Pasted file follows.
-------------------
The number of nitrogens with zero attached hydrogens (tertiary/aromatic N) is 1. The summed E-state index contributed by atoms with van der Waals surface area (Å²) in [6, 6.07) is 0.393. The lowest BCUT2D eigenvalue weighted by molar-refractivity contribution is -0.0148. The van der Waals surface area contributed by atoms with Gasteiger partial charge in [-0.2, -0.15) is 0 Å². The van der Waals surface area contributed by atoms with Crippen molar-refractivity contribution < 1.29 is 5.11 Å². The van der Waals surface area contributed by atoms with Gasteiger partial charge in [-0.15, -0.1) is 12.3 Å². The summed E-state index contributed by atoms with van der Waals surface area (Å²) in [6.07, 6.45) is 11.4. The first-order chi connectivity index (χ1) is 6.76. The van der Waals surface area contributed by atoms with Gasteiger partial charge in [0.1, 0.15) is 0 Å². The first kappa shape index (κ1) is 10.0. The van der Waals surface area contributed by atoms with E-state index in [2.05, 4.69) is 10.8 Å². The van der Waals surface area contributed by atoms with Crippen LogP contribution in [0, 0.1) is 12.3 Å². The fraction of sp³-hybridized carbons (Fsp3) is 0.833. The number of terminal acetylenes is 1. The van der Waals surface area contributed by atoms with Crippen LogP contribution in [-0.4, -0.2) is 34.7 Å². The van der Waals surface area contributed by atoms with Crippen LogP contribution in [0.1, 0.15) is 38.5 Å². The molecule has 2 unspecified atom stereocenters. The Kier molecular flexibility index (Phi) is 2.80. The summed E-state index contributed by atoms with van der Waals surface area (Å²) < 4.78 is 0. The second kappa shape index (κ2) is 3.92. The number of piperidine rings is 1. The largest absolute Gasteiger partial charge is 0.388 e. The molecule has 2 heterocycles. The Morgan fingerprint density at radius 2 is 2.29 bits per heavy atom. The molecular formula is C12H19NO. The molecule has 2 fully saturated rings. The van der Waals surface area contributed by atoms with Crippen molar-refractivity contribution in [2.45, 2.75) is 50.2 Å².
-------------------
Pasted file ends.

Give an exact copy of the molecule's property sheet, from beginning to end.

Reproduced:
The number of nitrogens with zero attached hydrogens (tertiary/aromatic N) is 1. The summed E-state index contributed by atoms with van der Waals surface area (Å²) in [6, 6.07) is 0.393. The lowest BCUT2D eigenvalue weighted by molar-refractivity contribution is -0.0148. The van der Waals surface area contributed by atoms with Gasteiger partial charge in [-0.2, -0.15) is 0 Å². The van der Waals surface area contributed by atoms with Crippen molar-refractivity contribution < 1.29 is 5.11 Å². The van der Waals surface area contributed by atoms with Gasteiger partial charge in [-0.15, -0.1) is 12.3 Å². The summed E-state index contributed by atoms with van der Waals surface area (Å²) in [6.07, 6.45) is 11.4. The first-order chi connectivity index (χ1) is 6.76. The van der Waals surface area contributed by atoms with Gasteiger partial charge in [0.1, 0.15) is 0 Å². The first kappa shape index (κ1) is 10.0. The van der Waals surface area contributed by atoms with E-state index in [2.05, 4.69) is 10.8 Å². The van der Waals surface area contributed by atoms with Crippen LogP contribution in [0, 0.1) is 12.3 Å². The fraction of sp³-hybridized carbons (Fsp3) is 0.833. The number of terminal acetylenes is 1. The van der Waals surface area contributed by atoms with Crippen LogP contribution in [-0.4, -0.2) is 34.7 Å². The van der Waals surface area contributed by atoms with Crippen LogP contribution in [0.1, 0.15) is 38.5 Å². The molecule has 2 unspecified atom stereocenters. The Kier molecular flexibility index (Phi) is 2.80. The summed E-state index contributed by atoms with van der Waals surface area (Å²) < 4.78 is 0. The second kappa shape index (κ2) is 3.92. The number of piperidine rings is 1. The largest absolute Gasteiger partial charge is 0.388 e. The molecule has 2 heterocycles. The Morgan fingerprint density at radius 2 is 2.29 bits per heavy atom. The molecular formula is C12H19NO. The molecule has 2 fully saturated rings. The van der Waals surface area contributed by atoms with Crippen molar-refractivity contribution in [2.45, 2.75) is 50.2 Å².